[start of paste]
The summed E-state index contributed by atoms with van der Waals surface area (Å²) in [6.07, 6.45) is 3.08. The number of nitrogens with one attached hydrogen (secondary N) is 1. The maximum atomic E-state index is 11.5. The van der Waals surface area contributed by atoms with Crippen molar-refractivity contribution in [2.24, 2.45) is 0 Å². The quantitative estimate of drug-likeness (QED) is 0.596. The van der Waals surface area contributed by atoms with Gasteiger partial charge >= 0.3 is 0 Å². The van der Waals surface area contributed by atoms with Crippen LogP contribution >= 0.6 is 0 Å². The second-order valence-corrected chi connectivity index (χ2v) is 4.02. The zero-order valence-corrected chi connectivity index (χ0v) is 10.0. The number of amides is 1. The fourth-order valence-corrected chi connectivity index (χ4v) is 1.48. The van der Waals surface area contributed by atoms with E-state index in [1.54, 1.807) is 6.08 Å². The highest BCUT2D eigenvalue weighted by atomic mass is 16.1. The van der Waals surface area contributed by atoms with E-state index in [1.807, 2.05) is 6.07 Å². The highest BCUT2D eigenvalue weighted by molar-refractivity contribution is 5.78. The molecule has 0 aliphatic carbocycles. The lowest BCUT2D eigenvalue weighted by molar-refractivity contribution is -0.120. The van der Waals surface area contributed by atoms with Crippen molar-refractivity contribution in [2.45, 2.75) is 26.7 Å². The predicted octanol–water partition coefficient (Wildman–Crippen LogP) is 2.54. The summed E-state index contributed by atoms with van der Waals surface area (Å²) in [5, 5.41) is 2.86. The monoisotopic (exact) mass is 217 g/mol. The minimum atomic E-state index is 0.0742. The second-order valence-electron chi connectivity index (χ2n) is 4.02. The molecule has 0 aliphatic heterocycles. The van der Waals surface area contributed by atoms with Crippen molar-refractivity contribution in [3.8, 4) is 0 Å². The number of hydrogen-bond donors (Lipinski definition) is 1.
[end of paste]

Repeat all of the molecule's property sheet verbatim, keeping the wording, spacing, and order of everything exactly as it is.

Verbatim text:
The summed E-state index contributed by atoms with van der Waals surface area (Å²) in [6.07, 6.45) is 3.08. The number of nitrogens with one attached hydrogen (secondary N) is 1. The maximum atomic E-state index is 11.5. The van der Waals surface area contributed by atoms with Crippen molar-refractivity contribution in [2.24, 2.45) is 0 Å². The quantitative estimate of drug-likeness (QED) is 0.596. The van der Waals surface area contributed by atoms with Gasteiger partial charge >= 0.3 is 0 Å². The van der Waals surface area contributed by atoms with Crippen LogP contribution >= 0.6 is 0 Å². The second-order valence-corrected chi connectivity index (χ2v) is 4.02. The zero-order valence-corrected chi connectivity index (χ0v) is 10.0. The number of amides is 1. The fourth-order valence-corrected chi connectivity index (χ4v) is 1.48. The van der Waals surface area contributed by atoms with E-state index in [1.54, 1.807) is 6.08 Å². The highest BCUT2D eigenvalue weighted by atomic mass is 16.1. The van der Waals surface area contributed by atoms with E-state index in [1.807, 2.05) is 6.07 Å². The highest BCUT2D eigenvalue weighted by molar-refractivity contribution is 5.78. The molecule has 0 aliphatic carbocycles. The lowest BCUT2D eigenvalue weighted by molar-refractivity contribution is -0.120. The van der Waals surface area contributed by atoms with Crippen molar-refractivity contribution in [2.45, 2.75) is 26.7 Å². The predicted octanol–water partition coefficient (Wildman–Crippen LogP) is 2.54. The summed E-state index contributed by atoms with van der Waals surface area (Å²) in [5, 5.41) is 2.86. The monoisotopic (exact) mass is 217 g/mol. The minimum atomic E-state index is 0.0742. The second-order valence-electron chi connectivity index (χ2n) is 4.02. The molecule has 0 aliphatic heterocycles. The van der Waals surface area contributed by atoms with Crippen molar-refractivity contribution in [3.8, 4) is 0 Å². The number of hydrogen-bond donors (Lipinski definition) is 1.